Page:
COLONIA LEBARON, Mexico - Mexico has some of the toughest gun control laws in the world. But while drug cartels have well-stocked arsenals, law-abiding citizens struggle to get a permit to own a gun.
Even so, in the seemingly tranquil region of northern Mexico, at the foot of the Sierra Madre Mountains, it's an open secret that many people have guns for protection.
"Most Mexican families do have guns in their homes, and they're illegal," said Alex LeBaron, a Chihuahua state representative and native of the town of LeBaron.
"Even though the law states that certain kinds of weapons are allowed if you register them, but you can't buy them," said LeBaron.
In Mexico the military enforces the law that limits the caliber and quantity of guns an individual can own.
Carrying a weapon is illegal, unless the owner belongs to a gun club. Mexico's military also issues gun-club permits for sporting or hunting purposes.
But the military owns the one gun store in Mexico.
Daniel Madrid, 28, has been going to target practice since he was six and has won several trophies for marksmanship.
He and his father are members of the Paquime Gun Club which has a shooting range in the Casas Grandes area.
Gun club members are allowed to own up to ten weapons. But even law-abiding citizens admit most of the guns registered in Mexico are bought on the black market.
"They let you register them, but they don't ask you anything," said Manuel Madrid, 69, referring to the don't-ask-don't-tell scenario many gun owners face when registering their weapons with the military.
"We imagine they come from the United States, the majority from Texas," said Daniel Madrid.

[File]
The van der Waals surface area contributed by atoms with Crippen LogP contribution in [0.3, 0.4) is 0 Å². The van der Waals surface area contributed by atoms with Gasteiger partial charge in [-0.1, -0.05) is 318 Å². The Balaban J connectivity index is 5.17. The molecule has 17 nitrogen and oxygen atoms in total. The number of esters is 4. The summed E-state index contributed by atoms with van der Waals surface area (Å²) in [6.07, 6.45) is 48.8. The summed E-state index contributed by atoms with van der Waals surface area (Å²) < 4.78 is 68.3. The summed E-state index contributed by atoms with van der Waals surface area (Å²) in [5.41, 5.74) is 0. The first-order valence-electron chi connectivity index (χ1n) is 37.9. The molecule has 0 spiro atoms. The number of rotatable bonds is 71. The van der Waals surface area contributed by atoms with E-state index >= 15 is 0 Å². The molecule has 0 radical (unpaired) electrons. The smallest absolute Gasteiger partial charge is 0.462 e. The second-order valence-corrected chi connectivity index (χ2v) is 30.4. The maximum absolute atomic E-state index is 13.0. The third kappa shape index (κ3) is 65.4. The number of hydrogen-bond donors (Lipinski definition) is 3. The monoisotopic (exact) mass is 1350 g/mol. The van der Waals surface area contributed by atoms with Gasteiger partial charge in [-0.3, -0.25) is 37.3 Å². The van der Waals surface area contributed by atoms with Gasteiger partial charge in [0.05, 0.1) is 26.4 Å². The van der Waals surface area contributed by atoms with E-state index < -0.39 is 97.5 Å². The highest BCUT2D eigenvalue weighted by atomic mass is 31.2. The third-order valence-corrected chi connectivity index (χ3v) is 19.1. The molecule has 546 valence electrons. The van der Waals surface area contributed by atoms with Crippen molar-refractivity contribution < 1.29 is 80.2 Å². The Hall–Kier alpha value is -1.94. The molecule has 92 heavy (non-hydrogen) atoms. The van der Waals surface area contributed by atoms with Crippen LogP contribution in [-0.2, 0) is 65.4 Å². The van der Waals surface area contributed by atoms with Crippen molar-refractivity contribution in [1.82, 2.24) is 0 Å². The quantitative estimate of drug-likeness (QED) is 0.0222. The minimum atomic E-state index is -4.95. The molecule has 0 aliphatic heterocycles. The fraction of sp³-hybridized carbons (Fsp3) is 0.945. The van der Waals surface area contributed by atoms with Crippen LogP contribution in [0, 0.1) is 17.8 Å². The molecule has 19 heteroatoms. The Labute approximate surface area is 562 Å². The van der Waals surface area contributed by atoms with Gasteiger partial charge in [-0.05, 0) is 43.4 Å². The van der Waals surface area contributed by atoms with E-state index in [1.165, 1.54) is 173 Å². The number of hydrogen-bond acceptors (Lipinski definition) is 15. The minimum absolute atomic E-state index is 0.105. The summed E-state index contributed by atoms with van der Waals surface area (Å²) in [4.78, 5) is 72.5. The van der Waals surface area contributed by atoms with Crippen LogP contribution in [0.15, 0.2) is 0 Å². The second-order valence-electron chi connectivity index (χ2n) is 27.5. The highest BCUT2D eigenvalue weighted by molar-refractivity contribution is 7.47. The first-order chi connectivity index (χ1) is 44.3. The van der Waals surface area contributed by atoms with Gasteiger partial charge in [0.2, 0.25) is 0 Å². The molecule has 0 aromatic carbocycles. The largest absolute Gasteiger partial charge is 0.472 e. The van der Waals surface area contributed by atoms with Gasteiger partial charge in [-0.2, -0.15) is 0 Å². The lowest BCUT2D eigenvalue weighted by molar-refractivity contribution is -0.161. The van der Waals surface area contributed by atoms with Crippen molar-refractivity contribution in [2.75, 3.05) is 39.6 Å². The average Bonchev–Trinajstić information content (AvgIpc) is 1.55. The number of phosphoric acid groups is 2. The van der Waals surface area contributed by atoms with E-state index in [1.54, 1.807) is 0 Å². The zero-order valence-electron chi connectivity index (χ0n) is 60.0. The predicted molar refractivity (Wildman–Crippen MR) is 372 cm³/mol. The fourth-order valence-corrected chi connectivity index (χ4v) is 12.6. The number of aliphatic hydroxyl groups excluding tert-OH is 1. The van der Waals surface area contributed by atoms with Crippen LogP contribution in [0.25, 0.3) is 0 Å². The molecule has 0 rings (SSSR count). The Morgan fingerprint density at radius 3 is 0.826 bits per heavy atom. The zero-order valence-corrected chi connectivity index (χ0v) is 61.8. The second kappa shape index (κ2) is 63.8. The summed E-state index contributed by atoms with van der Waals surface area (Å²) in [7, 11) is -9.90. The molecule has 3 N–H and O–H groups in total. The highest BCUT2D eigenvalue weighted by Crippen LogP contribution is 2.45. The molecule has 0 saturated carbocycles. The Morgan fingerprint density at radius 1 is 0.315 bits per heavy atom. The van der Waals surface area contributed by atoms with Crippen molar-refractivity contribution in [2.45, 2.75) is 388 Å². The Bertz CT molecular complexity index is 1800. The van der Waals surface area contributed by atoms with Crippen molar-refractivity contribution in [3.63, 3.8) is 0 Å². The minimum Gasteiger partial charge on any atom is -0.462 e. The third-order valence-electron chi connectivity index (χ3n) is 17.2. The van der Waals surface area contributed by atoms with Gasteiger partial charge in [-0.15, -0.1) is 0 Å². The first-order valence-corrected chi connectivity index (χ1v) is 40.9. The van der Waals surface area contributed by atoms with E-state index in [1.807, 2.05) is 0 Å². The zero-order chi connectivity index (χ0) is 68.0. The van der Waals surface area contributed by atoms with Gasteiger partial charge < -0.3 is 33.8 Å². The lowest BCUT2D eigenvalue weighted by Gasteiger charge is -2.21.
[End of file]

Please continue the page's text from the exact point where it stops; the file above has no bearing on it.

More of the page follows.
One of the challenges for gun owners in Mexico is the price of ammunition. One box of 50 rounds costs as much as 500 rounds in the United States.
‘'There's one store in Mexico City, but I'm sure 99 percent of the Mexican families can't afford to go through the process," said Alex LeBaron. "So we have to rely on our American counterparts to be able get weapons in the U.S. where it's very easy with an ID."
Many in the small town would like to see Mexico's gun law changed to mirror that of the U.S.
"I wish that Mexico would change that, give us the right to bear arms." said Brent LeBaron. "I think crime would drop overnight"
Townspeople banded together when they were targeted by cartel criminals. They marched to the Chihuahua state capital in May 2009 after kidnappers held a teenager for ransom. They refused to pay to prevent more kidnappings. The youngster was released unharmed.
But a few months later a group of armed men broke into the home of Benjamin LeBaron, who led the peaceful protest. They dragged him out and also took his brother-in-law, Luis Widmar, who tried to intervene. The two men's bodies were found a few hours later.
"After Benjamin was killed and Luis, we put a night watch up and we'd watch our town. It was watched every night," said Brent LeBaron.
He and other men stood guard on the top of a hill that overlooked the town.
"There was rumors that went out that got out to us that we had 50 cals up there, and sniper rifles and night-vision goggles and all this high-tech, you know, Navy SEAL stuff, which was an awesome rumor, you know," said LeBaron smiling.
Colonia LeBaron was founded by American Mormons who moved to Mexico in 1885 after the U.S. outlawed polygamy. Few practice plural marriage, but many still have strong ties to the U.S. - and similar views about gun ownership.
But many others in Mexico balk at the idea of allowing ordinary citizens to arm themselves.
"I don't want to run around like Pancho Villa," said Ricardo Paisano, who owns a small fruit juice stand in LeBaron.
Paisano who lived in Arizona for couple of years said so many people there carried guns, it was like the wild west.
Alex LeBaron, a Chihuahua state representative who calls this region home, says views about gun ownership for self-defense are slowly changing as others in Mexico look to LeBaron.
"We've become a standard for self-defense, a standard for unity, a standard for standing up for a certain cause," he said.
But nobody expects the gun laws to change any time soon.